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This report provides a further analysis of the first year weight losses in the Look AHEAD (Action for Health in Diabetes) study and identifies factors associated with success. Participants were a total of 5,145 men and women with type 2 diabetes who were recruited at 16 sites and randomly assigned to an intensive lifestyle intervention (ILI) or a control condition, Diabetes Support and Education (DSE). During year 1, participants in ILI received comprehensive diet and physical activity counseling in a total of 42 group and individual sessions, compared with three educational sessions for DSE participants. As reported previously, at the end of the year, ILI participants lost 8.6% of initial weight, compared to 0.7% for DSE (P < 0.001). Within the ILI group, all racial/ethnic groups achieved clinically significant weight losses (>5.5%), although there were significant differences among groups. For the year, ILI participants attended an average of 35.4 treatment sessions and reported exercising a mean of 136.6 min/week and consuming a total of 360.9 meal replacement products. Greater self-reported physical activity was the strongest correlate of weight loss, followed by treatment attendance and consumption of meal replacements. The use of orlistat, during the second half of the year, increased weight loss only marginally in those ILI participants who had lost <5% of initial weight during the first 6 months and chose to take the medication thereafter as a toolbox option. The lifestyle intervention was clinically effective in all subsets of an ethnically and demographically diverse population.
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Increased protein intake on controlled oxalate diets does not increase urinary oxalate excretion.
Urol. Res.
PUBLISHED: 01-09-2009
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High animal protein intake is a risk factor for calcium oxalate stone disease. The effect of dietary protein on the urinary excretion of calcium, acid and citrate is well established. However, its effect on oxalate excretion is unclear, due in part to an inadequate control of dietary oxalate intake in previous studies. This relationship warrants clarification due to the proposed important role of the metabolism of amino acids in endogenous oxalate synthesis. In this study, 11 normal subjects consumed controlled oxalate diets containing 0.6, 1.2 and 1.8 g protein/kg body weight/day. The analysis of 24 h urine collections confirmed that as protein intake increased, urinary calcium and glycolate increased and urinary pH and citrate decreased. The increased glycolate excretion was due in part to an increased hydroxyproline, but not glycolate consumption. Total daily urinary oxalate excretion did not change. When indexed to creatinine there was a small but significant decrease in oxalate excretion. This is most likely due to hyperfiltration. These results indicate that as dietary protein intake increases, the catabolism of diet-derived amino acids is not associated with an increased endogenous oxalate synthesis in normal subjects.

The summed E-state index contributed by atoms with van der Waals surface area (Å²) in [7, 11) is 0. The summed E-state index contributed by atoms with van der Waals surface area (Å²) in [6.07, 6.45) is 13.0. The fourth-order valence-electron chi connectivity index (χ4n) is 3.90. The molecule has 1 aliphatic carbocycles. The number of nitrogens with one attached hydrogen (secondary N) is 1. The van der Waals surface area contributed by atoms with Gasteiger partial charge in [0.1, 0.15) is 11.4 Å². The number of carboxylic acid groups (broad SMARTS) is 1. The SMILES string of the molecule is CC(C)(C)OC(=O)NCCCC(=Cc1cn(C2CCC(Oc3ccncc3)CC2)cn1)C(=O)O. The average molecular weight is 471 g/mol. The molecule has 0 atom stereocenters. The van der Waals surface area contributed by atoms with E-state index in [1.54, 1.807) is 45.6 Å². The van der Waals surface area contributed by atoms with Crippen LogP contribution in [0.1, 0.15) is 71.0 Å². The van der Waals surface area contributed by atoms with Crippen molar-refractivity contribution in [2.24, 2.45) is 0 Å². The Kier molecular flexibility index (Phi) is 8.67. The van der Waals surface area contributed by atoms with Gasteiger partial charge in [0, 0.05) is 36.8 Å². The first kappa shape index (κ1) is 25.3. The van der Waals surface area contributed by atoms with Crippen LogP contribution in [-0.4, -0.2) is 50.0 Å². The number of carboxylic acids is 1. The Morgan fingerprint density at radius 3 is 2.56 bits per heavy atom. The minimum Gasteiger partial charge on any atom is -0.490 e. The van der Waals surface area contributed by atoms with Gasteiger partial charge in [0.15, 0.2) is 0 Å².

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25-hydroxyvitamin D status and change in physical performance and strength in older adults: the Health, Aging, and Body Composition Study.
Am. J. Epidemiol.
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Low 25-hydroxyvitamin D (25(OH)D) concentrations are common among older adults and are associated with poorer physical performance and strength, but results from longitudinal studies have been inconsistent. The 25(OH)D threshold for physical performance and strength was determined, and both cross-sectional and longitudinal associations between 25(OH)D and physical performance and strength were examined, in men and women aged 71-80 years from the Health, Aging, and Body Composition Study (n = 2,641). Baseline serum 25(OH)D was measured in 1998-1999, and physical performance and strength were measured at baseline and at 2- and 4-year follow-up. Piecewise regression models were used to determine 25(OH)D thresholds. Linear regression and mixed models were used to examine cross-sectional and longitudinal associations. The 25(OH)D thresholds were 70-80 nmol/L for physical performance and 55-70 nmol/L for strength. Participants with 25(OH)D <50 nmol/L had poorer physical performance at baseline and at 2- and 4-year follow-up than participants with 25(OH)D ?75 nmol/L (P < 0.01). Although physical performance and strength declined over 4 years of follow-up (P < 0.0001), in general, the rate of decline was not associated with baseline 25(OH)D. Older adults with low 25(OH)D concentrations had poorer physical performance over 4 years of follow-up, but low 25(OH)D concentrations were not associated with a faster rate of decline in physical performance or strength.
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25-Hydroxyvitamin D, parathyroid hormone, and mortality in black and white older adults: the health ABC study.
J. Clin. Endocrinol. Metab.
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Previous 25-hydroxyvitamin D [25(OH)D] and mortality studies have included mostly individuals of European descent. Whether the relationship is similar in Blacks and to what extent differences in 25(OH)D explain racial disparities in mortality is unclear.